|Year : 2011 | Volume
| Issue : 4 | Page : 402-405
Comparison between scalpel technique and electrosurgery for depigmentation: A case series
BM Bhusari, Shweta Kasat
Department of Periodontics, Y. M. T Dental College, Kharghar, Navi Mumbai, India
|Date of Submission||19-Jan-2011|
|Date of Acceptance||25-Oct-2011|
|Date of Web Publication||2-Feb-2012|
Department of Periodontics, Y. M. T Dental College, Kharghar, Navi Mumbai
Source of Support: None, Conflict of Interest: None
| Abstract|| |
A beautiful smile definitely enhances the personality of an individual and reveals self-confidence. The harmony of the smile is determined not only by the shape, position, and color of the teeth but also by the gingival tissues. Gingival pigmentation results from melanin granules which are produced by melanoblasts. Although melanin pigmentation of the gingiva is a completely benign condition and does not pose any medical problem, complaints of "black gums" are common particularly in patients having a very high smile line. The different treatment modalities that have been reported for depigmentation are bur abrasion, partial thickness flap, cryotherapy, electrosurgery, and lasers. In this paper we have compared the results of electrosurgery and scalpel technique, i.e., partial thickness flap.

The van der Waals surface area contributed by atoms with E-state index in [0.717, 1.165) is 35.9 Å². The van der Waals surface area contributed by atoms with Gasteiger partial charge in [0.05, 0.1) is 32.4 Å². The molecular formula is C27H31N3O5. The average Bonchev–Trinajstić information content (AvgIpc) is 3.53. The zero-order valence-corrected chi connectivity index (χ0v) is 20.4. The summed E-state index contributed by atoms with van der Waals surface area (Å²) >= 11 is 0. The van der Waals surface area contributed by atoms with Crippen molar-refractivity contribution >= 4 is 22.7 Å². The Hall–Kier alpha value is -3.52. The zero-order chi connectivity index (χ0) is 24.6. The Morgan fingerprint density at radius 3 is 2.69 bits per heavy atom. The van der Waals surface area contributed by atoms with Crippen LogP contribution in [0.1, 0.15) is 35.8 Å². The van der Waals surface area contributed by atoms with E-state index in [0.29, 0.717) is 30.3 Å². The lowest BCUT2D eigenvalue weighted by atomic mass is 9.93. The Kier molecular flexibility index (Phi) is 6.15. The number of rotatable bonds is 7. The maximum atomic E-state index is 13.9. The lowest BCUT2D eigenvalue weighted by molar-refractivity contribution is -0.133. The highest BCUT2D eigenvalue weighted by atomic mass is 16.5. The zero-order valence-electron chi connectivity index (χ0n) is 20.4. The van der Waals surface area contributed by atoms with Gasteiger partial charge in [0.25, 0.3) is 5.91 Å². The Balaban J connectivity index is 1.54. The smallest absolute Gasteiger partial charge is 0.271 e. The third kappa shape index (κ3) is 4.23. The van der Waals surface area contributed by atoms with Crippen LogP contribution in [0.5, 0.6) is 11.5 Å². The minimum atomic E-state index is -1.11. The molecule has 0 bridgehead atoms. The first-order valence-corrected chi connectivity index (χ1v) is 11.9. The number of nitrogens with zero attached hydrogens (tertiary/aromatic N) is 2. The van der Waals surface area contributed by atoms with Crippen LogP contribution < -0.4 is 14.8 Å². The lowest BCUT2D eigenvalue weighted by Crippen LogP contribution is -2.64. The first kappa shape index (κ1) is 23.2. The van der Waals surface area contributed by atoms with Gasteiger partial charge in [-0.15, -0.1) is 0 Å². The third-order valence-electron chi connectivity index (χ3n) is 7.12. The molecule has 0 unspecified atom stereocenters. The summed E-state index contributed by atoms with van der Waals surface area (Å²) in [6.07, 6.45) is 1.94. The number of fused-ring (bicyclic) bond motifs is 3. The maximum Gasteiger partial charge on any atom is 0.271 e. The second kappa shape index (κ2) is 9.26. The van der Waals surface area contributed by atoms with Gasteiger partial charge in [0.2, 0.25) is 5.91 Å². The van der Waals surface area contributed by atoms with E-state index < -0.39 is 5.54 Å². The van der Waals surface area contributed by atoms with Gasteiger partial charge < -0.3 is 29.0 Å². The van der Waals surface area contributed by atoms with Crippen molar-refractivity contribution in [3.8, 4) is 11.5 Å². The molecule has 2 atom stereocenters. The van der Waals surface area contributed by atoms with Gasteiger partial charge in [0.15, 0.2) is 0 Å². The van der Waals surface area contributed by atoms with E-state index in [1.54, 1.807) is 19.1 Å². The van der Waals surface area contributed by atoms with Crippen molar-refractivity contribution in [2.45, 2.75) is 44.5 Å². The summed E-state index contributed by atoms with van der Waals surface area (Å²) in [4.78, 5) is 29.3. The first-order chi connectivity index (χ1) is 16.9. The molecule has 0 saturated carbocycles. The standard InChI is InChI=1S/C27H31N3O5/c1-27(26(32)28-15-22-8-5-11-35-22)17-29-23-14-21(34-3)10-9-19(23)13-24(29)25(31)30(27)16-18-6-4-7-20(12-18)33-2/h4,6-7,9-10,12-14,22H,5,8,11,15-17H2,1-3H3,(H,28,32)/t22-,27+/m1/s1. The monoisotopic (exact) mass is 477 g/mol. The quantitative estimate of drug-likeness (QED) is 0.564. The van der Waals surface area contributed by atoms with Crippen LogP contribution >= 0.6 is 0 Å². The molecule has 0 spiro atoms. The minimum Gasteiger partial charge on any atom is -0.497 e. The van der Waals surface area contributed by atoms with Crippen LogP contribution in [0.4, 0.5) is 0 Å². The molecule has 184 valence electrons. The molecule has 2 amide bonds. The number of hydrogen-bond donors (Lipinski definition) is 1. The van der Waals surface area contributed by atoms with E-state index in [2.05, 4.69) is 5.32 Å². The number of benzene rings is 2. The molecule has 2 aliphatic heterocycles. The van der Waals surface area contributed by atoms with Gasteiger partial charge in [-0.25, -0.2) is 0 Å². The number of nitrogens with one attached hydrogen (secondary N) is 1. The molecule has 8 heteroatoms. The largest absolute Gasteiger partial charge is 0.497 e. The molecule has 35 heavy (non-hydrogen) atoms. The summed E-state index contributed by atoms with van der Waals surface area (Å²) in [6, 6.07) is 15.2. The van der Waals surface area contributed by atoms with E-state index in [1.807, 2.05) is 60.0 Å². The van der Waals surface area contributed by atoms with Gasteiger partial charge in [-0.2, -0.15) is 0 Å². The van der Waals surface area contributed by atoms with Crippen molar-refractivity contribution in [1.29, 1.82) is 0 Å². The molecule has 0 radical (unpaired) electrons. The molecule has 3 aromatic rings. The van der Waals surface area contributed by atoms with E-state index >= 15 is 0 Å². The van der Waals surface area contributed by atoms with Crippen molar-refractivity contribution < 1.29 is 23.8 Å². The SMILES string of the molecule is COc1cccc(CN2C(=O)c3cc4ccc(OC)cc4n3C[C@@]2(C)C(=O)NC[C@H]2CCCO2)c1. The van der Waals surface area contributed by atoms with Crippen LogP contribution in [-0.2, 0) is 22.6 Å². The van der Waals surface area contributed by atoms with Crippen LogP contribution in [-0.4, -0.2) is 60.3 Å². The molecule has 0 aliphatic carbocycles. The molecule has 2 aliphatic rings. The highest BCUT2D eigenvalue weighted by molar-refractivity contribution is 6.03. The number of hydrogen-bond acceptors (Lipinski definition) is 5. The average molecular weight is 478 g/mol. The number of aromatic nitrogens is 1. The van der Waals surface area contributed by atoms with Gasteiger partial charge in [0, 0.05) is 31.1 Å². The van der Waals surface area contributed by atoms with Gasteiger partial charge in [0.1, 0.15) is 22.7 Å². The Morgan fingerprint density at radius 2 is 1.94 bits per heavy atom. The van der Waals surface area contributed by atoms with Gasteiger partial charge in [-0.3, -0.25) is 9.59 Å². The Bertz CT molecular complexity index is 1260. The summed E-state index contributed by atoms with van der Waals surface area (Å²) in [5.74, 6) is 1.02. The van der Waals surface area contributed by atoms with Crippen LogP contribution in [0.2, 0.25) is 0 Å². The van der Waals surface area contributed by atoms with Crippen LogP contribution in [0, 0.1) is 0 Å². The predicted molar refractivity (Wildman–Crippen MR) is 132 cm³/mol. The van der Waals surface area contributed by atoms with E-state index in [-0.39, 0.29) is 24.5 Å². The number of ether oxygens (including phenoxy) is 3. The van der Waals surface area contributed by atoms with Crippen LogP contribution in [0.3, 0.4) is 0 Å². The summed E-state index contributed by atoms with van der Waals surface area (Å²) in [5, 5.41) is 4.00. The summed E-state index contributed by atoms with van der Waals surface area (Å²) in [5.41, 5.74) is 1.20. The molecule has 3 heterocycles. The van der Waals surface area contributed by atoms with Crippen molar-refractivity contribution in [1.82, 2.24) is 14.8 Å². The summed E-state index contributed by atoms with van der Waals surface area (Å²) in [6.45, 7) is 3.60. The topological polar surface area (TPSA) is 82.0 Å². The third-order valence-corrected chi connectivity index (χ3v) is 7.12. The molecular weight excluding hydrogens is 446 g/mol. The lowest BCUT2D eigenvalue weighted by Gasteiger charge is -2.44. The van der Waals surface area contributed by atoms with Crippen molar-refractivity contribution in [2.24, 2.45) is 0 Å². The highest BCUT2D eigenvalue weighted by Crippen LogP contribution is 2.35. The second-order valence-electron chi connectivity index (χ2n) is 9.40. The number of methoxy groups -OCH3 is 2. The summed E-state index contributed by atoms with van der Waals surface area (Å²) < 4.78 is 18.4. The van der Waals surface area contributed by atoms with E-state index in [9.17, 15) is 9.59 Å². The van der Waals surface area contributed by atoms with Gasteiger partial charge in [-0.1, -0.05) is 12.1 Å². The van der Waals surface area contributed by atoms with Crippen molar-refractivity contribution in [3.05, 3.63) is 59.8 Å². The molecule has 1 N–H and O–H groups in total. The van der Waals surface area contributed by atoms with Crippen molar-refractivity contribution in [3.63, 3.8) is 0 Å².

Keywords: Depigmentation, electrosurgery, scalpel technique, pigmented gingiva
|How to cite this article:|
Bhusari B M, Kasat S. Comparison between scalpel technique and electrosurgery for depigmentation: A case series. J Indian Soc Periodontol 2011;15:402-5
|How to cite this URL:|
Bhusari B M, Kasat S. Comparison between scalpel technique and electrosurgery for depigmentation: A case series. J Indian Soc Periodontol [serial online] 2011 [cited 2020 Jul 14];15:402-5. Available from: http://www.jisponline.com/text.asp?2011/15/4/402/92580
| Introduction|| |
Melanin pigmentation of the gingiva occurs in all races.  Melanin, a brown pigment, is the most common natural pigment contributing to endogenous pigmentation of gingiva and the gingiva is also the most predominant site of pigmentation on the mucosa. Melanin pigmentation is the result of melanin granules produced by melanoblasts intertwined between epithelial cells at the basal layer of gingival epithelium. 
Gingival hyperpigmentation is seen as a genetic trait in some populations irrespective of age and gender; hence it is termed physiologic or racial gingival pigmentation. , The degree of pigmentation varies from one individual to another which is mainly dictated by the melanoblastic activity.  Melanin pigmentation of gingiva is symmetric and persistent and it does not alter normal gingival architecture. Melanosis of gingiva is frequently encountered among dark-skinned ethnic groups, as well as in medical conditions such as Addison's syndrome, Peutz-jegher's syndrome, and Von Recklinghausen's disease (neurofibromatosis).